bakke

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Danish[edit]

Etymology 1[edit]

From Old Norse bakki (bank).

Pronunciation[edit]

  • IPA(key): /bakə/, [ˈb̥ɑɡ̊ə]

Noun[edit]

bakke c (singular definite bakken, plural indefinite bakker)

  1. hill, rise, slope
Inflection[edit]

Etymology 2[edit]

From Middle Low German bak, back or Middle Dutch bak, from Medieval Latin bacca (basin, bowl)

Pronunciation[edit]

  • IPA(key): /bakə/, [ˈb̥ɑɡ̊ə]

Noun[edit]

bakke c (singular definite bakken, plural indefinite bakker)

  1. tray, salver
Inflection[edit]

Etymology 3[edit]

From German Backe.

Pronunciation[edit]

  • IPA(key): /bakə/, [ˈb̥ɑɡ̊ə]

Noun[edit]

bakke c (singular definite bakken, plural indefinite bakker)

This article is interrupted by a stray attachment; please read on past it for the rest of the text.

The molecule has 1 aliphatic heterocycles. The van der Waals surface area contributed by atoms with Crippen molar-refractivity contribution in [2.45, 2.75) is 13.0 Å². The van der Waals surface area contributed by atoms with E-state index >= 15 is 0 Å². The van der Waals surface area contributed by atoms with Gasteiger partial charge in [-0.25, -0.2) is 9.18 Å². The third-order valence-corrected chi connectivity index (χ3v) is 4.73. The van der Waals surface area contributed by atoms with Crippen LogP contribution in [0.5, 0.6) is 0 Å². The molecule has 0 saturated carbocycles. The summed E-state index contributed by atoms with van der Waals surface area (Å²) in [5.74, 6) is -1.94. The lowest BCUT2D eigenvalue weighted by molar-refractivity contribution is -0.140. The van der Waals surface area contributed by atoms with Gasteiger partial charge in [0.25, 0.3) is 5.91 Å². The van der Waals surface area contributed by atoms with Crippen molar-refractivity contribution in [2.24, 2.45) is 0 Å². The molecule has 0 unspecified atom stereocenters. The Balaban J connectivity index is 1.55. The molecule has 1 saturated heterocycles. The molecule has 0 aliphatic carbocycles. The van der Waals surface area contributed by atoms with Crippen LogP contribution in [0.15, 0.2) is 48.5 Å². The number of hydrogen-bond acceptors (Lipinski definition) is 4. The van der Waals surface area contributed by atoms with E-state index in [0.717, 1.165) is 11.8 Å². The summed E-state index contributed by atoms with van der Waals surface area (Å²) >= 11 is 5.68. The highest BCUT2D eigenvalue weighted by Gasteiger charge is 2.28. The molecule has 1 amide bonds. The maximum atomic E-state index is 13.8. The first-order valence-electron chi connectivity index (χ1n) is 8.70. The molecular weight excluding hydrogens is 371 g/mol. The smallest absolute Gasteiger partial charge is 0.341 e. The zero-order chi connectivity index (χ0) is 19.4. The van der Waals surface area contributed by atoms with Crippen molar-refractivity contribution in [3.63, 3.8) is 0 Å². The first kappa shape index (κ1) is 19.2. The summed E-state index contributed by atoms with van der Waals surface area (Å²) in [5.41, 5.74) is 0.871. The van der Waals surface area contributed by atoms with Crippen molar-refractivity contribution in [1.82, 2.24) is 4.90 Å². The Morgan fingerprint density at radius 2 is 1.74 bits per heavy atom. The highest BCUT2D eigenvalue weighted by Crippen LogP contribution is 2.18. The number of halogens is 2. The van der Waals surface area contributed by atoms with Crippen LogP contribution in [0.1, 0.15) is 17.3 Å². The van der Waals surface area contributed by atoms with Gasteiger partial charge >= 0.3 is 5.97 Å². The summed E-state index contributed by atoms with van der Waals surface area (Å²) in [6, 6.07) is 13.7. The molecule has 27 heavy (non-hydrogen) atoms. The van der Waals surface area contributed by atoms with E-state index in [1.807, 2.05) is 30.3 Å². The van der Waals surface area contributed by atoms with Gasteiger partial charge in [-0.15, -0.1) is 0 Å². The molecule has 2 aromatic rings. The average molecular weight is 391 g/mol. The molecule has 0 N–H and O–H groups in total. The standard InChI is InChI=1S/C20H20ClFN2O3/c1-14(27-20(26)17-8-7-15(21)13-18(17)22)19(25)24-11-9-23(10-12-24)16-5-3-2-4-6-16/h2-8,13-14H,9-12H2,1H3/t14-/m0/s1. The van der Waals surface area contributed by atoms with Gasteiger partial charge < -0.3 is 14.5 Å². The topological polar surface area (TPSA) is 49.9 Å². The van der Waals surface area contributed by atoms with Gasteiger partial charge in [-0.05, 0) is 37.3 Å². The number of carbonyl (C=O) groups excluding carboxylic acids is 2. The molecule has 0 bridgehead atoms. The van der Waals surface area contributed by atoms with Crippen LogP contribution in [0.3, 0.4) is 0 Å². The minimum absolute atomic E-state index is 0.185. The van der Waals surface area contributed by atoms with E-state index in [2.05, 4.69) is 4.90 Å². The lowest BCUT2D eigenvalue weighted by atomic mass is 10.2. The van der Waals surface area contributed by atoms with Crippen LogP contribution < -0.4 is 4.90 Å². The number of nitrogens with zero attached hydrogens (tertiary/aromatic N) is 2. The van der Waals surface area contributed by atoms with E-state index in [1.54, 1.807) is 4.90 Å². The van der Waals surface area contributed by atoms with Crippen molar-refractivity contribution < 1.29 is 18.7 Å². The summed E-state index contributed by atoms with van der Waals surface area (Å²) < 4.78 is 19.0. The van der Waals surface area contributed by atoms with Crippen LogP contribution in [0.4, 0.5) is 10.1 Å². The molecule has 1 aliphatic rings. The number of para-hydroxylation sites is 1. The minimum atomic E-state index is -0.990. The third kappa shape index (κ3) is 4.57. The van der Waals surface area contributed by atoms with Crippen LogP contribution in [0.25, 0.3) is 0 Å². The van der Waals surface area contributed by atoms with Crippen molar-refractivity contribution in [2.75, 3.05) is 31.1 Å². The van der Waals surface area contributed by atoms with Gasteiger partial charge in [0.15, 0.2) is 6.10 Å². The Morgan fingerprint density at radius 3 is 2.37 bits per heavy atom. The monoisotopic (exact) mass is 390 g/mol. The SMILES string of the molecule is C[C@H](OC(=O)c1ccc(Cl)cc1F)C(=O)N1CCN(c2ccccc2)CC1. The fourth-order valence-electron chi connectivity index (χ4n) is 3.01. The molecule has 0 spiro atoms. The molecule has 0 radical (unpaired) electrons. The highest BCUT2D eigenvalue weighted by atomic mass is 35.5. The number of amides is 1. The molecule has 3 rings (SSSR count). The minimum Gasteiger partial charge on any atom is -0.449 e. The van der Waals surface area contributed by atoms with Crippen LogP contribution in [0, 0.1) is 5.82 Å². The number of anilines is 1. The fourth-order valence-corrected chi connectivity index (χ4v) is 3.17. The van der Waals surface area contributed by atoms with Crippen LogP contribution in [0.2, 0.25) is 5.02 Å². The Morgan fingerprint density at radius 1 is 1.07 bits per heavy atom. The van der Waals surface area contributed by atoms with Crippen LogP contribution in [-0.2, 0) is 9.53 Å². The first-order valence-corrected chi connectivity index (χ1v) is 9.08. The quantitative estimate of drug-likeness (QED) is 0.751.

1. jaw (of a tool)
Inflection[edit]

Etymology 4[edit]

From English back

Pronunciation[edit]

  • IPA(key): /bakə/, [ˈb̥ɑɡ̊ə]

Verb[edit]

bakke (imperative bak, infinitive at bakke, present tense bakker, past tense bakkede, past participle har bakket)

  1. back

Dutch[edit]

Verb[edit]

bakke

  1. singular present subjunctive of bakken

Anagrams[edit]


Middle English[edit]

Etymology[edit]

Probably a corruption of Old Swedish nattbakka, likely related to Old English nihtwacu (night watch), replacing Old English hrēremūs, perhaps later rhymed with rat or cat, two animals with with good night vision.

Noun[edit]

bakke

  1. bat (flying mammal)

Alternative forms[edit]

Descendants[edit]

See also[edit]

References[edit]